The transition to chip cards, or EMV (Europay, MasterCard and Visa chip technology) hasn’t been an easy one for merchants to adopt. In order to ensure that they are compliant with new rules, merchants have had to upgrade credit card processing systems in order to accept the new chip cards. Failure to do so leaves the merchant responsible for fraudulent charges, since old systems leave gaps in security features.
As you can imagine, this can quickly add up to a frightening liability, all due to neglecting to upgrade their credit card processing system.
American Express Relieving the Stress of EMV Chargebacks
The EMV chargeback liability that could extend from merchants being responsible for fraudulent charges is huge, and American Express seems to understand that it might be a little too burdensome and punitive for merchants who are struggling to update expensive credit card processing machines. That’s why, by September 2016, American Express will no longer be charging back for fraudulent transactions under $25.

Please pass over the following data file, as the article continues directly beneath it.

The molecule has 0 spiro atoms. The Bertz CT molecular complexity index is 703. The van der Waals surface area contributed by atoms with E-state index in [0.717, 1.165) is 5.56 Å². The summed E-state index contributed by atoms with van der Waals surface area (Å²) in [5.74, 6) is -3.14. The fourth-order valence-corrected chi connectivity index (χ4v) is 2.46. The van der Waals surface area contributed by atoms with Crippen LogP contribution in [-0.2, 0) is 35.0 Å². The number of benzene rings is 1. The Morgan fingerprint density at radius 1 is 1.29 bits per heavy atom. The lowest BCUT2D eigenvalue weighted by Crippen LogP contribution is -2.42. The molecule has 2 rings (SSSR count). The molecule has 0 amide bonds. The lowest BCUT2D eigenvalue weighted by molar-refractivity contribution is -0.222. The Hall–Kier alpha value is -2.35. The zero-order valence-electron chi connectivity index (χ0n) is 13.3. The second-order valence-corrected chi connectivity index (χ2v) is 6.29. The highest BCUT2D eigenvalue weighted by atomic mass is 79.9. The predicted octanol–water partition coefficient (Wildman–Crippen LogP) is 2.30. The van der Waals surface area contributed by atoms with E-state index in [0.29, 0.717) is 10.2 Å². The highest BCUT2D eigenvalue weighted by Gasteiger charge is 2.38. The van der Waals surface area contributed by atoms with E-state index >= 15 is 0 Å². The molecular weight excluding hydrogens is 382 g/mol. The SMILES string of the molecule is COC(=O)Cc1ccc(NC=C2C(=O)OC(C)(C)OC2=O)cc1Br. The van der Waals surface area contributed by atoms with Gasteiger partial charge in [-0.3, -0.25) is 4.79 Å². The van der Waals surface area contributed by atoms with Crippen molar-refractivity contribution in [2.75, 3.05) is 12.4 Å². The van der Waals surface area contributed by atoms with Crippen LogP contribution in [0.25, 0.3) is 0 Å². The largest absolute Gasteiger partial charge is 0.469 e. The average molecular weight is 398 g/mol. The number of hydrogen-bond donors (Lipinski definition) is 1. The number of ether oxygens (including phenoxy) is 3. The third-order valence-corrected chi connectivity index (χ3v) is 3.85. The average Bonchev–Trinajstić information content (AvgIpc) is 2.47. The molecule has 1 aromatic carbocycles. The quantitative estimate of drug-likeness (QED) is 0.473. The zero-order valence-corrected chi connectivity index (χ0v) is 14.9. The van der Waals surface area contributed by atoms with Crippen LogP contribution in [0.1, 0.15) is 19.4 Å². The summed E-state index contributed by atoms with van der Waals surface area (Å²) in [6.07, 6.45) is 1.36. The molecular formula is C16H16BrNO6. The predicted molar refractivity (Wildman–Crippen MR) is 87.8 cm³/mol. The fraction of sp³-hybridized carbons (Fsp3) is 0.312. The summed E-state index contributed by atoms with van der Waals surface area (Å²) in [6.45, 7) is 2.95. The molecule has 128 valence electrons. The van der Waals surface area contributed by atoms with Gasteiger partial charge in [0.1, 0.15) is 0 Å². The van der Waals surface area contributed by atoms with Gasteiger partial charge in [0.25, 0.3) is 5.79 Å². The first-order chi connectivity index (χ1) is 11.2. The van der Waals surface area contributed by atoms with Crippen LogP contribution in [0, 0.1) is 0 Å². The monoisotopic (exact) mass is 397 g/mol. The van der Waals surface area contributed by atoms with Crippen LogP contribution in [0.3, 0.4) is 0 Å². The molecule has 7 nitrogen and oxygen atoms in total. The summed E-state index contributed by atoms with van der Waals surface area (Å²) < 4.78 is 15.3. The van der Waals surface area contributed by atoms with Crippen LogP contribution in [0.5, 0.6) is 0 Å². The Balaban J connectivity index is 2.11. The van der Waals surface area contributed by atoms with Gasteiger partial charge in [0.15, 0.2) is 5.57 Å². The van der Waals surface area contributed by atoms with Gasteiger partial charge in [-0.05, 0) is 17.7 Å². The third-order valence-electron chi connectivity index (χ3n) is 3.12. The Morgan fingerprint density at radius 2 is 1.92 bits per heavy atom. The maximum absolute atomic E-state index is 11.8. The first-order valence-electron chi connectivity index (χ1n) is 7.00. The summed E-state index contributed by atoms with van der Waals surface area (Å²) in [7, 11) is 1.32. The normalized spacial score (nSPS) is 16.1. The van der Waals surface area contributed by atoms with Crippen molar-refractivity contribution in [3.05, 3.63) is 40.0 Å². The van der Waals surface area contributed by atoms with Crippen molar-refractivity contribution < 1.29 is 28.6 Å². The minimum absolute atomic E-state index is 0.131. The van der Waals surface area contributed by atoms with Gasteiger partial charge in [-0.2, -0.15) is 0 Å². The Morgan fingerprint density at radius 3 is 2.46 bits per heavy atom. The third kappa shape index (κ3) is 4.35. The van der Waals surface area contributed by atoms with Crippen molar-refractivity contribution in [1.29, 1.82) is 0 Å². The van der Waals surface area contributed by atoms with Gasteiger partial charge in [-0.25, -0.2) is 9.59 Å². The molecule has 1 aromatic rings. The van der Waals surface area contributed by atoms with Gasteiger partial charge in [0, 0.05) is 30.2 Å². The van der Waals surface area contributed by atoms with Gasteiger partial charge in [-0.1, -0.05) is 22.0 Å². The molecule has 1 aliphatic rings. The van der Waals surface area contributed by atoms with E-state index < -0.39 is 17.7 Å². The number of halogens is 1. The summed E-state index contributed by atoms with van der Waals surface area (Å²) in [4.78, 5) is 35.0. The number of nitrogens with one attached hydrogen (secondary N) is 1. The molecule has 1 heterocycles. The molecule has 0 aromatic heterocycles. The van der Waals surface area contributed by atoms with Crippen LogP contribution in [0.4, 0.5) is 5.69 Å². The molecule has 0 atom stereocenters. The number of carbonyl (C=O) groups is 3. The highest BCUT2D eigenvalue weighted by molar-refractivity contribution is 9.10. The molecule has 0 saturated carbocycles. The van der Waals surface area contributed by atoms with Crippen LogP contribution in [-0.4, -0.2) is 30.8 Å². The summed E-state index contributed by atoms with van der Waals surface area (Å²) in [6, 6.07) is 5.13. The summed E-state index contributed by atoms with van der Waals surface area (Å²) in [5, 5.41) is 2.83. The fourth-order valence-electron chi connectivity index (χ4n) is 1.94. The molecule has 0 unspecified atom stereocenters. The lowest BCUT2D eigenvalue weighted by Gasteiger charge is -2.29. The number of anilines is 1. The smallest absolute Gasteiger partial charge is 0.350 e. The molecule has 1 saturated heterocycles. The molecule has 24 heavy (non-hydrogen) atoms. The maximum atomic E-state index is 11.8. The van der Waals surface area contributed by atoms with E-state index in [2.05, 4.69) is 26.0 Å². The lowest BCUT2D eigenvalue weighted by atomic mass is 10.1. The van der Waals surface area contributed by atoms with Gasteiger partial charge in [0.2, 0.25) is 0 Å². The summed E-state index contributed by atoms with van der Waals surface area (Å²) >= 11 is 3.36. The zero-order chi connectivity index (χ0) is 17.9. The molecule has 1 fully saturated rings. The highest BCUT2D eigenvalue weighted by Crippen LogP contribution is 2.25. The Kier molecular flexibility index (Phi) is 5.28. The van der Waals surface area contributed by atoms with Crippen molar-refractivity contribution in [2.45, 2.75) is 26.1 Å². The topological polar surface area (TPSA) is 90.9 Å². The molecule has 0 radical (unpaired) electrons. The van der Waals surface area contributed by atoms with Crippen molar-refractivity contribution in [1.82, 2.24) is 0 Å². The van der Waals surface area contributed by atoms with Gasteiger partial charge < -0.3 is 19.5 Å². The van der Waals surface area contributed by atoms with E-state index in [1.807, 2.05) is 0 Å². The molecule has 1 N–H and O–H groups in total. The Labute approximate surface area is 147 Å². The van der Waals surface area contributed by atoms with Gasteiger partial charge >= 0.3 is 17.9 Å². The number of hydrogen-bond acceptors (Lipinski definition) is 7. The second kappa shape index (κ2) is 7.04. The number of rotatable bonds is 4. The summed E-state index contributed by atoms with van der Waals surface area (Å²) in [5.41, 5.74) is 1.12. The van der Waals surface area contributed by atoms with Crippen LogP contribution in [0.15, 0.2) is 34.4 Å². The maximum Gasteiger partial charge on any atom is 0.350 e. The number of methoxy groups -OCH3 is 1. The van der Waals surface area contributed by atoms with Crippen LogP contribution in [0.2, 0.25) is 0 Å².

Sensing that maybe this isn’t enough, American Express is going to go even further beginning by the end of the year. In late 2016, they will place important caps on the total number of chargebacks a merchant faces, placing the cap at 10 transactions per card. This means that after the first 10 chargebacks for fraudulent activity, the credit card issuer will become responsible rather than the merchant.
All good things must come to an end, and that includes American Express’s enlightened chargeback policy. They’re giving merchants only until April 2018 to enjoy these lightened liabilities. After that, if a merchant hasn’t upgraded his or her credit card processor to a chip-enabled system, they will once again become fully responsible for fraudulent charges. That is hopefully enough motivation for merchants who haven’t made the switch yet.